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This is a follow up to James' answer to this question: Flattening iterator

I try to change James' solution, so that it can handle template classes. Turns out I get stuck at the call to the function (there "flatten", here "foo"). It workd when I specialise for each template parameter, which would be possible, because there is only three (1,2,3) that will ever occur. The general case does not compile. See the code and the gcc's error message below.

#include <iterator>
#include <vector>

template <int I> 
class A{};

template <int I>
void foo( typename std::vector< A <I> >::iterator first ,
          typename std::vector< A <I> >::iterator last) {}

//void foo( typename std::vector< A <1> >::iterator first , 
//          typename std::vector< A <1> >::iterator last) {} // this works

int main()
  std::vector< A<1> > v;
  return 0;

error message after compiling with gcc 4.6.3: In function ‘int main()’: error: no matching function for call to ‘foo(std::vector<A<1> >::iterator, std::vector<A<1> >::iterator)’ note: candidate is: note: template<int I> void foo(typename std::vector<A<I> >::iterator, typename std::vector<A<I> >::iterator)
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Why have you defined same function template twice? In one, you forgot to use typename, otherwise everything else is same. – Nawaz Jul 11 '12 at 16:51
@Nawaz: Sorry, cut'n'paste error... thanks for poonting it out. corrected that. – steffen Jul 11 '12 at 17:01
The "usual" thing to do here is to declare foo as template <typename ForwardIterator> ForwardIterator foo(ForwardIterator first, ForwardIterator last); and let the iterator type be deduced. Unless you really need the value of I. – James McNellis Jul 12 '12 at 4:29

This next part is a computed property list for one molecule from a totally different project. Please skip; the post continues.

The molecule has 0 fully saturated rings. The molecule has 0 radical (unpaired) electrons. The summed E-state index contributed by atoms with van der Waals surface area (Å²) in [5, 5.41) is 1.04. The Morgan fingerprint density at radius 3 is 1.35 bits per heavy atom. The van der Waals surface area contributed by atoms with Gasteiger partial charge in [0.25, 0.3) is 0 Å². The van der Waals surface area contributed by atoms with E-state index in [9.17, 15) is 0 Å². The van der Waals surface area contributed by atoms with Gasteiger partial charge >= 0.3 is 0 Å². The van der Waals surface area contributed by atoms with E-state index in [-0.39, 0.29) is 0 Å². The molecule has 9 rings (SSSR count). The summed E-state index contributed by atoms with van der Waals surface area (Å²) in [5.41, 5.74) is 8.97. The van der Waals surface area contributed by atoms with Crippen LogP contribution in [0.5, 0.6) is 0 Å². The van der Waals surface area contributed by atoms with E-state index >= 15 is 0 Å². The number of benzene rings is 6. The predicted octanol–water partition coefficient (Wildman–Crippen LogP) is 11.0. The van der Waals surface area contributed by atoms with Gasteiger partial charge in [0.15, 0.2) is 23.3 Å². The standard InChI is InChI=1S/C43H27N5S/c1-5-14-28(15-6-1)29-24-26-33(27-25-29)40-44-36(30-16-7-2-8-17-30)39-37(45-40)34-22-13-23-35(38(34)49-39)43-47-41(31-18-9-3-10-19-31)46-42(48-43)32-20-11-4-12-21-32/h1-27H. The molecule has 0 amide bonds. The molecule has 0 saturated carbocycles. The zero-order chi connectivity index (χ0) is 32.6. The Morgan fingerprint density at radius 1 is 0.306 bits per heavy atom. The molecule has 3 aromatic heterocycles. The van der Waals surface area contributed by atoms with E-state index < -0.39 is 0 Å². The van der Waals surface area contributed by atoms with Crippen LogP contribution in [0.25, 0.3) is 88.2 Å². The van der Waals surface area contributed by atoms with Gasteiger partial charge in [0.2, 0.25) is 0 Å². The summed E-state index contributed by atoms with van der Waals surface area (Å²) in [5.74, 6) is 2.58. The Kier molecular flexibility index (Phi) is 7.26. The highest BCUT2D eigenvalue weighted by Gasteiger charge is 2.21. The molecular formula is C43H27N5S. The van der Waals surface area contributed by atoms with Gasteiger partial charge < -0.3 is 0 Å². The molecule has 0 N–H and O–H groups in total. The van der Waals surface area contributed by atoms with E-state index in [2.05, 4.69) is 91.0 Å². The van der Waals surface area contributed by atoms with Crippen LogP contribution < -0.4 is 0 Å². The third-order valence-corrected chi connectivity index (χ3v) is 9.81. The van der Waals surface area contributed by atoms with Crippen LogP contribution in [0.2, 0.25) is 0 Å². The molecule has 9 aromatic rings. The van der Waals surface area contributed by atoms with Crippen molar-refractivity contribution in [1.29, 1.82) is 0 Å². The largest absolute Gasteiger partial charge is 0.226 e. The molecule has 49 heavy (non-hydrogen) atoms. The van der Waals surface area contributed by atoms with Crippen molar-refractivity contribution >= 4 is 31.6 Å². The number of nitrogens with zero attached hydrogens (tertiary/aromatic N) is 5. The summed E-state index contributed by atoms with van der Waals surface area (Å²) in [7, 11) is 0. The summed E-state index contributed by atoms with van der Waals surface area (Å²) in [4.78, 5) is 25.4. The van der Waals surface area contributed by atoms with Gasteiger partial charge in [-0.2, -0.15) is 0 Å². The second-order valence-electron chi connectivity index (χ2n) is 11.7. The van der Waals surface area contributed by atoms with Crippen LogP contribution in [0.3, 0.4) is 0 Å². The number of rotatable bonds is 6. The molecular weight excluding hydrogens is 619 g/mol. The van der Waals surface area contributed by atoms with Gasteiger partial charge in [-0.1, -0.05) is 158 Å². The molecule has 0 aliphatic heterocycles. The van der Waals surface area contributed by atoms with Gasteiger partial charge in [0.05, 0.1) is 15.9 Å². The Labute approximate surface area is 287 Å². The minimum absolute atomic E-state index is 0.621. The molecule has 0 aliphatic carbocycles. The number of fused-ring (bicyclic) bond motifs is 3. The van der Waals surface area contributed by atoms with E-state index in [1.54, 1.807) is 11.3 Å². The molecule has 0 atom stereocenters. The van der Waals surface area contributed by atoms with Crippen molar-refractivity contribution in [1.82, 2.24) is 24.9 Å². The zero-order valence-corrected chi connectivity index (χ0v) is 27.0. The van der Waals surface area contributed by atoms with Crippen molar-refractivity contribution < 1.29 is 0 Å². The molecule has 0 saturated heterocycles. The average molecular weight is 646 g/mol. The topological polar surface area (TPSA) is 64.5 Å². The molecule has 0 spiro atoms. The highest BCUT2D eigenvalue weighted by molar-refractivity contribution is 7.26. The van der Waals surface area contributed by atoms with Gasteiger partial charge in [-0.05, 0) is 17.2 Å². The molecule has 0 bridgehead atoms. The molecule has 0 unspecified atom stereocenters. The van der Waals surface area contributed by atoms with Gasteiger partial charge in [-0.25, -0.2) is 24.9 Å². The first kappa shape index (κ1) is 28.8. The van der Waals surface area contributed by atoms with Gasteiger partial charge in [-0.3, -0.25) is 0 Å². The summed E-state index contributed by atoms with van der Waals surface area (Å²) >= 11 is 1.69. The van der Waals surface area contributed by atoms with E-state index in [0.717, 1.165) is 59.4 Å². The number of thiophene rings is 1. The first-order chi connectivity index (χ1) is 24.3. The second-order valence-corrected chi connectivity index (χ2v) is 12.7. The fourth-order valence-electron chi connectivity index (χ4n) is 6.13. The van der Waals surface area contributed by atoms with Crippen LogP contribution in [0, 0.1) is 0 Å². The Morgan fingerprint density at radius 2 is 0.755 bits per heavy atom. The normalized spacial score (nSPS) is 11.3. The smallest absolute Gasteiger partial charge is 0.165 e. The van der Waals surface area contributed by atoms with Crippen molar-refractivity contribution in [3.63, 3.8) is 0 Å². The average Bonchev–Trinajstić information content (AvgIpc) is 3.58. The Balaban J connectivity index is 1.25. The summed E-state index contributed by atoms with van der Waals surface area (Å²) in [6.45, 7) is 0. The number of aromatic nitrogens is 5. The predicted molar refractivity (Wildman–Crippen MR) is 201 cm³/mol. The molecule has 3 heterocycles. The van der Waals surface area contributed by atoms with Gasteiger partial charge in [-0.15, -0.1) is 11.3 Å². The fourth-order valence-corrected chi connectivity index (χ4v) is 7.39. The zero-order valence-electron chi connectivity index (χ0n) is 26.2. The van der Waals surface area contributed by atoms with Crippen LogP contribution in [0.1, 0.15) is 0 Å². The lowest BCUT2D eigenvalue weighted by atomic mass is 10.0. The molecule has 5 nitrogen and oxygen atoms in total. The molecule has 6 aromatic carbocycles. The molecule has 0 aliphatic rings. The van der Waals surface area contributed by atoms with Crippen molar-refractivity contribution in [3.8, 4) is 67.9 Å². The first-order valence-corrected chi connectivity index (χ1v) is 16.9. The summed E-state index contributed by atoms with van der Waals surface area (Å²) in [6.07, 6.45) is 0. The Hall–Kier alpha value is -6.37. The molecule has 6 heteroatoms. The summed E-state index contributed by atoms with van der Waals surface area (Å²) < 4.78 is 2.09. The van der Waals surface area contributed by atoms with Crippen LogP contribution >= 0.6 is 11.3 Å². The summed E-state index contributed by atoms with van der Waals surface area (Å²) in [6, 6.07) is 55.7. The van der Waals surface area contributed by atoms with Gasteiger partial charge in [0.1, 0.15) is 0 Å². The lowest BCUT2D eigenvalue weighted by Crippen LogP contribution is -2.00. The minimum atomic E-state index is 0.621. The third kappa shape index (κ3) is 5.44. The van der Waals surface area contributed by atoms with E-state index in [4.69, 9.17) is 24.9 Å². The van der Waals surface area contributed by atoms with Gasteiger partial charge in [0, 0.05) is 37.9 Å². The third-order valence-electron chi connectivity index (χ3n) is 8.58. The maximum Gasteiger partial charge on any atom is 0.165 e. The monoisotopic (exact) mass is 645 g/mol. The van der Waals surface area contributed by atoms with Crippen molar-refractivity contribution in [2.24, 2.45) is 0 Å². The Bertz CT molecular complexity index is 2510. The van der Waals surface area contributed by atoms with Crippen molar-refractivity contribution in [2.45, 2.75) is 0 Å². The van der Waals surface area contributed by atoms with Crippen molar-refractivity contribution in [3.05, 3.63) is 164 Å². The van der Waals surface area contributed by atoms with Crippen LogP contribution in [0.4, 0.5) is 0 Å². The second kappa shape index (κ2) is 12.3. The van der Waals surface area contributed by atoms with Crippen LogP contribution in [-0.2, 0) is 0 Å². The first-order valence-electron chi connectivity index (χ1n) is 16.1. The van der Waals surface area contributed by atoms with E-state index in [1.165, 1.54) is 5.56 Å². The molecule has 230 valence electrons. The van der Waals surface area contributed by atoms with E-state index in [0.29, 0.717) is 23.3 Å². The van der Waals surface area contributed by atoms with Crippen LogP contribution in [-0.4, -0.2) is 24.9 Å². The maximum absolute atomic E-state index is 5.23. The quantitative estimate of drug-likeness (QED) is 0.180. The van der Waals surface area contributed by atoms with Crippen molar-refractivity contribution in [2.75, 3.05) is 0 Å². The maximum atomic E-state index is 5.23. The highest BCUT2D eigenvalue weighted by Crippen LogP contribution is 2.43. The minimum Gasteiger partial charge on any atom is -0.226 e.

@James: That is what was there in the first place and I changed it to supposedly fix it to work with a slightly different class. Turned out the problem was something different, changed it back now and it works! – steffen Jul 12 '12 at 8:11
up vote 2 down vote accepted

Those are dependent type parameters and compiler can't resolve them, eg: Template function with dependent type parameters within template class

You can have workaround by using and using some type trait template.

Template decudection guidelines

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Template argument deduction works for a number of cases, but there are limits to what it can do. You've hit one of the limits.

Stephan Lavavej (who currently works on the STL for Microsoft) just did a nice little video about template argument deduction. While he doesn't talk about your example explicitly, he does cover a few similar situations and provides a nice overview of what template argument deduction can do.

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